Philip Archer, first baseman on the SIU baseball team, poses for a portrait Thursday, Jan. 28, 2021 at SIU. Archer was off to a hot start in 2020, where he had a batting average of .344 in 18 games before COVID-19 uprooted the season. Archer has played for SIU for the last two years since transferring from Olney Central College. The 2020 season was Archer’s senior year, but it was cut short because of the COVID-19 pandemic. He will return to compete this spring for the 2021 season. (Jared Treece | @bisalo )
Philip Archer, first baseman on the SIU baseball team, poses for a portrait Thursday, Jan. 28, 2021 at SIU. Archer was off to a hot start in 2020, where he had a batting average of .344 in 18 games before COVID-19 uprooted the season. Archer has played for SIU for the last two years since transferring from Olney Central College. The 2020 season was Archer’s senior year, but it was cut short because of the COVID-19 pandemic. He will return to compete this spring for the 2021 season.

Jared Treece | @bisalo

‘Play until you can’t play no more:’ Philip Archer prepares for final season as a Saluki

February 7, 2021

In early May 2020, Philip Archer faced the decision of either graduating and leaving Carbondale or to use his one additional year of eligibility offered by the NCAA because of the COVID-19 pandemic.

One thought that stuck with Archer during this time of contemplation was one that comes from his dad: “Play until you can’t play no more.”

Archer, now in his third year with the Salukis after two years of junior college play at Olney Central College, did not start his baseball career in the Southern Illinois region.

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 Archer grew up in Greenville, Ind., which is just more than a three hour and 49 minute drive mostly on Interstate 64 for him.

“There is where I learned everything, baseball, education, everything,” Archer said.

Archer is the middle child of three boys but sports is no joke in their household, his older brother competed in track and field in college.

“He threw shot and disk at college at the University of Indianapolis,” Archer said. “ [My] younger brother he actually was at John  A. Logan and he transferred to Oakland City University, which is probably about an hour, hour and a half west of where I live.”

Despite the fact that his father played college basketball, Archer said that his athletic abilities come from his mother.

“Dad, he played basketball in college for a few years,” Archer said. “ I like to say I got my athleticism from my mom; she’s an athletic woman.”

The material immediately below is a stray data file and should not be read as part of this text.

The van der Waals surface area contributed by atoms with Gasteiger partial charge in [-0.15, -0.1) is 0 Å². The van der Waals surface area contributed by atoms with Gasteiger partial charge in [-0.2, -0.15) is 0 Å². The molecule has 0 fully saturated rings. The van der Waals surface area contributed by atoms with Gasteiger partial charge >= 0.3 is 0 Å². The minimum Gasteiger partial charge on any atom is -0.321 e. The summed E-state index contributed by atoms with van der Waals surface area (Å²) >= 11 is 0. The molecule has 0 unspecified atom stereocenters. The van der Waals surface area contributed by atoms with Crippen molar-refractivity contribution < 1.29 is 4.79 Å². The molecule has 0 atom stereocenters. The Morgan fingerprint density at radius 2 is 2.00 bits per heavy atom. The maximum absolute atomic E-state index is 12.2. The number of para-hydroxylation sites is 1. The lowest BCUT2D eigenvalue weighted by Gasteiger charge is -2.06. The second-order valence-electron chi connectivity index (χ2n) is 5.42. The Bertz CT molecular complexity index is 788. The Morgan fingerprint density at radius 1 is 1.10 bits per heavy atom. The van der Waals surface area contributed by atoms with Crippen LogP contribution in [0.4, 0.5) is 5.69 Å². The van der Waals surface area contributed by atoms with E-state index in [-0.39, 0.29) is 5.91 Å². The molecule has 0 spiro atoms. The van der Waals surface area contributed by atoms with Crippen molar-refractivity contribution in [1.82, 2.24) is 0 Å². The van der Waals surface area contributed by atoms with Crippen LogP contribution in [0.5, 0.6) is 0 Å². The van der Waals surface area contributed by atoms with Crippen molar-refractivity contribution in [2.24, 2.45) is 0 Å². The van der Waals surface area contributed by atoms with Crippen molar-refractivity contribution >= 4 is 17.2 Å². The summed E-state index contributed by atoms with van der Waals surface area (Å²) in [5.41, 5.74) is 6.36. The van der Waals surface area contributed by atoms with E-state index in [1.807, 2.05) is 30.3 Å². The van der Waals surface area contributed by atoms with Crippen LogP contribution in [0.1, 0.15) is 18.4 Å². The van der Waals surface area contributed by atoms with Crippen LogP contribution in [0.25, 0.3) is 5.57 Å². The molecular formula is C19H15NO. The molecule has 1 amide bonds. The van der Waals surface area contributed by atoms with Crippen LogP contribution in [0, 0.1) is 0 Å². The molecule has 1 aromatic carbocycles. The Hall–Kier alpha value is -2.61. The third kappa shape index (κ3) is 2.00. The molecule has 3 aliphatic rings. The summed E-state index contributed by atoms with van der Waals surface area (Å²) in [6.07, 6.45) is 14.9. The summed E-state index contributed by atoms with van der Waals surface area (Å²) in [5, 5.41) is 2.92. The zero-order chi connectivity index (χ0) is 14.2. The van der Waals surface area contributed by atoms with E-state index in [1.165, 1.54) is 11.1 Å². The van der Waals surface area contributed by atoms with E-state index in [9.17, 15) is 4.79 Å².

Archer said that his love for baseball came early in life because he found success on the diamond.

“It was probably about the only sport I was good at,”  Archer said. “I found a love for baseball early, I think it was because I had a lot of success with that compared to other sports.”

Archers’ memories as a young baseball player extend back to when his dad coached, where he remembers him as a great coach and never being too mean.

“I was lucky enough that my dad actually coached me all through travel ball as we liked to call it when I was younger,” Archer said. “I just remember all the times when he would come out on the mound and say,’Listen Philip, you throw one more ball and I’m going to have to pull you.”

On the mound, Archer was not one that would blow hitters away with heaters rather he was a lefty who was smart in the way he pitched.

“I used to be a little filthy on the mound, definitely didn’t throw hard, I was just a little crafty lefty, “ Archer said. “My last year of pitching was senior year of high school.”

After his time in Greenville, Ind., Archer found himself in Olney, Ill. at Olney Central College under head coach Dennis Conley.

“I really liked the coach. I really wasn’t a big recruit out of high school,” Archer said. “Didn’t have a whole lot of offers, mostly just junior colleges, Olney was a really good place for me.”

Looking back at his time in Olney, Archer said  upon arriving there, he was not the same caliber of player he is now. 

“Walking in there, I was certainly not a Division-I baseball player,” Archer said. “I definitely molded into one over the years.”